Sewing the Francoise dress? Today I’m going to show you how to sew the raglan sleeves onto the sleeved version of the dress. If you’re making the sleeveless version, you can skip this post – the previous post shows you how to sew the yoke and armholes onto the sleeveless dress.
Raglan sleeves are joined to the dress with diagonal seams running from the neckline to the underarm. The raglan sleeves on the Francoise dress are each formed of two pieces, front and back, joined together with a seam line running from the shoulder to the wrist, which adds shaping to the sleeve at the shoulder.
I decided to feature raglan sleeves in this design as they can be sewn to the dress as flat pieces, before sewing the underarm, making them easier to construct than “set-in” sleeves, the kind that are sewn into a tube before being inserted into a round armhole (like on the Megan dress pattern from Love at First Stitch). This makes Francoise a great dress project for beginners. Or, if you’re a more experienced stitcher, it makes it a bit more interesting than a regular shift dress with set-in sleeves. Those seams are just screaming out for some decorative piping or imaginative colour blocking!
Since the sleeves incorporate the shoulder and part of the bodice into them, it’s definitely wise to make a toile (muslin) of the dress before cutting into your nice fabric, as you may need to tweak the pattern fit the unique shape of your shoulders, arms and torso.
Let’s get started. The Francoise dress includes a 15mm (5/8in) seam allowance. Sew with this seam allowance unless the step indicates otherwise.
You should have cut two front sleeve pieces and two back sleeve pieces, and stay stitched the necklines and raglan seam lines. On the raglan seam lines (marked on the pattern) of the front and back sleeves, clip perpendicular snips into each curve between the second and third notches, up to (but not over) the stay stitching line. The reason we do this is, because of the curved shape of the raglan seams, the cutting line is a different length to the stitching line 15mm (5/8in) in – so we need open up the seam allowances so we can match up the stitching lines with those on the dress pieces more accurately.
Lay the front sleeves on top of the front dress at the raglan seam lines, right sides together. Not sure which is the front sleeve? The front sleeve has single notches, the back sleeve has double notches and is wider than the front. Pin them together, matching the shoulders, underarms and notches. Don’t worry if the fabric doesn’t lie flat, it needs to curve for the seam lines to fit together. Stitch along the raglan seam lines using a 15mm (5/8in) seam allowance. Now stitch again using a 10mm (3/8in) seam allowance to reinforce the seam.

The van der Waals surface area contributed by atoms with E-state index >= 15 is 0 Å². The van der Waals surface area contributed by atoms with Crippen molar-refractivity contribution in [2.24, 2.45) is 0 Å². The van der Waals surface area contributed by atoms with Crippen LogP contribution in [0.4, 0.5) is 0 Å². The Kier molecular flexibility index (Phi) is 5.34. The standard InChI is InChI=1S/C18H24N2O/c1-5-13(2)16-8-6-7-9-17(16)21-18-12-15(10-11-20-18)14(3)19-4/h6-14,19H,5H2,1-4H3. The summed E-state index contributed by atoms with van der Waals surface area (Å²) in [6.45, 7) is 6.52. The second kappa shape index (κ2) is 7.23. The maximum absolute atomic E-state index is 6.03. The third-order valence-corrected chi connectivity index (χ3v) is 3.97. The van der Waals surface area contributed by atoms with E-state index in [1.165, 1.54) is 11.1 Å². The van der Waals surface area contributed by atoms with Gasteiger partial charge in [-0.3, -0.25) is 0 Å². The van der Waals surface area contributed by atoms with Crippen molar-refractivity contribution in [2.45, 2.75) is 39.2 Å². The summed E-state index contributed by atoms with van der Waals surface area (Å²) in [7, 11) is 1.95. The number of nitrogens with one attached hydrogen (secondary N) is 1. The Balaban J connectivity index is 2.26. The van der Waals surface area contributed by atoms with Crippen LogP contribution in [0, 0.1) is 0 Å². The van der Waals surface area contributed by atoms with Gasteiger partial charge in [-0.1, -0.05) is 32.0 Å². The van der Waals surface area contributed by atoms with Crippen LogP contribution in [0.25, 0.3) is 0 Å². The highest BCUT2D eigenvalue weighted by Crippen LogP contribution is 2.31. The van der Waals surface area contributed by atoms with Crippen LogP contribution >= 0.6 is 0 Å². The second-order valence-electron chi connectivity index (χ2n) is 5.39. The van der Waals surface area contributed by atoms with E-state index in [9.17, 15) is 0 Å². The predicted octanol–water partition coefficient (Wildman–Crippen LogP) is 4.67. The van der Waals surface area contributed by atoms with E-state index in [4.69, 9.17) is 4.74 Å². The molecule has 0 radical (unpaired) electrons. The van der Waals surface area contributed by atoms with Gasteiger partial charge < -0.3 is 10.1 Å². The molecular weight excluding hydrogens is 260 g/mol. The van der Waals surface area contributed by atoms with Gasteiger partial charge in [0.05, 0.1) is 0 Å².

Pin and stitch the back sleeves to the back dress pieces in the same way.
Trim the front and back seam allowances. Now you can finish the seams to neaten and strengthen them – either with zigzag stitch on your sewing machine or using an overlocker (serger) if you have one. Press the finished seam allowances up towards the sleeves.
Now we can sew the shoulder seams and side seams of the dress. Lay the front dress on top of the back dress pieces, right sides together. Pin together at the shoulders, underarm seams and side seams, matching notches. Usually I like to insert pins perpendicular to the seams with the heads sticking out, so I can whip them out easily when sewing. This time though, pin parallel to the seams, directly on the stitching line – that way you can try your dress on and adjust the position of the stitching line (marking it with the pins) if you prefer a closer or looser fit. FYI the shoulder seam joining the front and back sleeves is designed to sit 1cm forward of your actual shoulder, so it should just be visible from the front.
Stitch the front dress to the back dress at the shoulder seams (from the neckline to wrist). Stitch the underarm and side seams in one continuous line from the end of the sleeve to the dress hem, pivoting at the point where the sleeve meets the dress (this is the same way the underarm and side seam of the Coco top or dress is sewn if you’ve made that before). Trim, finish and press the seam allowances either open or towards the back. A sleeve board or rolled up towel will help you press the underarm and shoulder seams inside the sleeve.
All that’s left to do now is to hem the sleeves. Try on your dress again and check you’re happy with the hem line – there is a 3cm (1 1/4in) hem allowance included. Once you’re happy, take off the dress, fold the hem of each sleeve under 15mm (5/8in) and press. Fold it under another 15mm (5/8in), press again and pin in place with the dress right side out.
Topstitch each sleeve hem close to the inner fold.
In the next post we’ll make the optional collar and the neckline facings…
And don’t forget to enter your dress into the #SewingFrancoise contest!